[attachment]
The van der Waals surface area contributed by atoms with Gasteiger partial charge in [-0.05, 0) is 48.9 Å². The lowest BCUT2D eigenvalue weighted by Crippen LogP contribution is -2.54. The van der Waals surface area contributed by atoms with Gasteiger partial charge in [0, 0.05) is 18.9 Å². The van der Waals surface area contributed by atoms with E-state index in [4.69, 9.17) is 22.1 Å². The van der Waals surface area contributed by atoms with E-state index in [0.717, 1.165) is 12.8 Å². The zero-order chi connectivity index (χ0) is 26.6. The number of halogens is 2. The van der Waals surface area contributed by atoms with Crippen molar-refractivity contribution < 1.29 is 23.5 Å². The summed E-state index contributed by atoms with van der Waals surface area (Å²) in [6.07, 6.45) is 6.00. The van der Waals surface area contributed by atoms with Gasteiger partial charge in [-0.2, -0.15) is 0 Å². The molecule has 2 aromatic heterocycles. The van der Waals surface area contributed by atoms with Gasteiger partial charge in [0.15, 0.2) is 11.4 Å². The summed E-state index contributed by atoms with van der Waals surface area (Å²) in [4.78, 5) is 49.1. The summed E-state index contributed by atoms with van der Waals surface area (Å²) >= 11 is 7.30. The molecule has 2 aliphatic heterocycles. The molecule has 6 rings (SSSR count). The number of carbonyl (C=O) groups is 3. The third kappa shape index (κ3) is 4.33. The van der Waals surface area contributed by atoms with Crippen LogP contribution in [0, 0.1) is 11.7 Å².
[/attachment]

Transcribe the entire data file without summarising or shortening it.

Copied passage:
The van der Waals surface area contributed by atoms with Gasteiger partial charge in [-0.05, 0) is 48.9 Å². The lowest BCUT2D eigenvalue weighted by Crippen LogP contribution is -2.54. The van der Waals surface area contributed by atoms with Gasteiger partial charge in [0, 0.05) is 18.9 Å². The van der Waals surface area contributed by atoms with E-state index in [4.69, 9.17) is 22.1 Å². The van der Waals surface area contributed by atoms with E-state index in [0.717, 1.165) is 12.8 Å². The zero-order chi connectivity index (χ0) is 26.6. The number of halogens is 2. The van der Waals surface area contributed by atoms with Crippen molar-refractivity contribution < 1.29 is 23.5 Å². The summed E-state index contributed by atoms with van der Waals surface area (Å²) in [6.07, 6.45) is 6.00. The van der Waals surface area contributed by atoms with Gasteiger partial charge in [-0.2, -0.15) is 0 Å². The molecule has 2 aromatic heterocycles. The van der Waals surface area contributed by atoms with Gasteiger partial charge in [0.15, 0.2) is 11.4 Å². The summed E-state index contributed by atoms with van der Waals surface area (Å²) in [4.78, 5) is 49.1. The summed E-state index contributed by atoms with van der Waals surface area (Å²) >= 11 is 7.30. The molecule has 2 aliphatic heterocycles. The molecule has 6 rings (SSSR count). The number of carbonyl (C=O) groups is 3. The third kappa shape index (κ3) is 4.33. The van der Waals surface area contributed by atoms with Crippen LogP contribution in [0, 0.1) is 11.7 Å².